Two books I am going to read this year

Ian Jack wrote a compelling opinion piece in The Telegraph (Feb 13,
2011) about how books change outlooks of people. The book he was
discussing was Madhusree Mukherjee’s “Churchill’s Secret War …”
(link here http://amzn.to/eml9nr). The book is about the Bengal Famine
of 1943, the other book he mentioned in this connection was “Monsoon
Morning” (URL from alibris here http://bit.ly/fc8Uq0), by Ian
Stephens, the then editor of The Statesman who first broke the news of
Bengal famine to the world. The Telegraph article I am referring to is
here, by the way http://bit.ly/gyXhqE

The books’ significance go beyond famines, in fact, and has wider
import on how environmental and other issues are playing today. Note
for instance, Ian Stephens’ comment on the famine, that Jack quotes,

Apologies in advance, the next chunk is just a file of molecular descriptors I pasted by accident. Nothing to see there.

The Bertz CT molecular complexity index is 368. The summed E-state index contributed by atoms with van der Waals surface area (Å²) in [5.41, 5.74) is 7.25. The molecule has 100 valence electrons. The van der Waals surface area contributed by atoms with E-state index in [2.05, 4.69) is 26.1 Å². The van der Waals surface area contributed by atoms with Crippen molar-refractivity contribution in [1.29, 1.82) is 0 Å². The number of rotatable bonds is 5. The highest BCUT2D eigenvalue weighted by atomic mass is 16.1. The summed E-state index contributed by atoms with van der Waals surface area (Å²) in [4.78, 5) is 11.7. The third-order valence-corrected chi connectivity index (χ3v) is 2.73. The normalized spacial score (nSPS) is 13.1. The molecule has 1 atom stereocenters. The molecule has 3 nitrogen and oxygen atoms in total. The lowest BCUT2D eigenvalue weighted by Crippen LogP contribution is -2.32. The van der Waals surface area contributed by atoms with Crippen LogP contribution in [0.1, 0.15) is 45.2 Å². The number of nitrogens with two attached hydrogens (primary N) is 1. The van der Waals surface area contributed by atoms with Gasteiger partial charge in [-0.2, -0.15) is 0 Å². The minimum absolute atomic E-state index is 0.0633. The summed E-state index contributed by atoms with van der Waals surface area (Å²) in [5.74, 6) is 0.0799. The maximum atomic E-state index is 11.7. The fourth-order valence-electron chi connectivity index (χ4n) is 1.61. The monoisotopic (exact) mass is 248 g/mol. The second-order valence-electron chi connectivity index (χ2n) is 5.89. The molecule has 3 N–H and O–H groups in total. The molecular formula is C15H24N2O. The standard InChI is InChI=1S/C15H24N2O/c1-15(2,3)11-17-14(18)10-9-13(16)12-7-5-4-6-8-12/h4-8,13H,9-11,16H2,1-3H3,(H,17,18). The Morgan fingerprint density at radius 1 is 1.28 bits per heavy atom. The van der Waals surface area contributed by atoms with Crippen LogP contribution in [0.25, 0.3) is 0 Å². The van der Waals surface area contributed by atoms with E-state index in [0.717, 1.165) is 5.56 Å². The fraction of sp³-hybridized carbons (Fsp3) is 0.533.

“Death by slaughter, say in a communal riot … you of course know about
almost at once. You hear shouts, screams. Smoke from nearby buildings
on fire stings your nostrils… But famine comes quietly. Even if you’ve
been half-expecting it, there’s still no drama: nothing to hear,
almost nothing characteristic at first to see, anyway in a city like
Calcutta, notorious for its swarms of pitiable poor living in squalor
near the margins of subsistence.”

A close parallel is how there is a slow, almost insidious string of
deaths and devastation with environmental degradation (arsenic and
chromium among others, and air pollution related deaths and diseases
in the cities; just replace “famine” with “environmental pollution”).
It’d be interesting to read the books in details, perhaps revisiting
Jack’s commentary.

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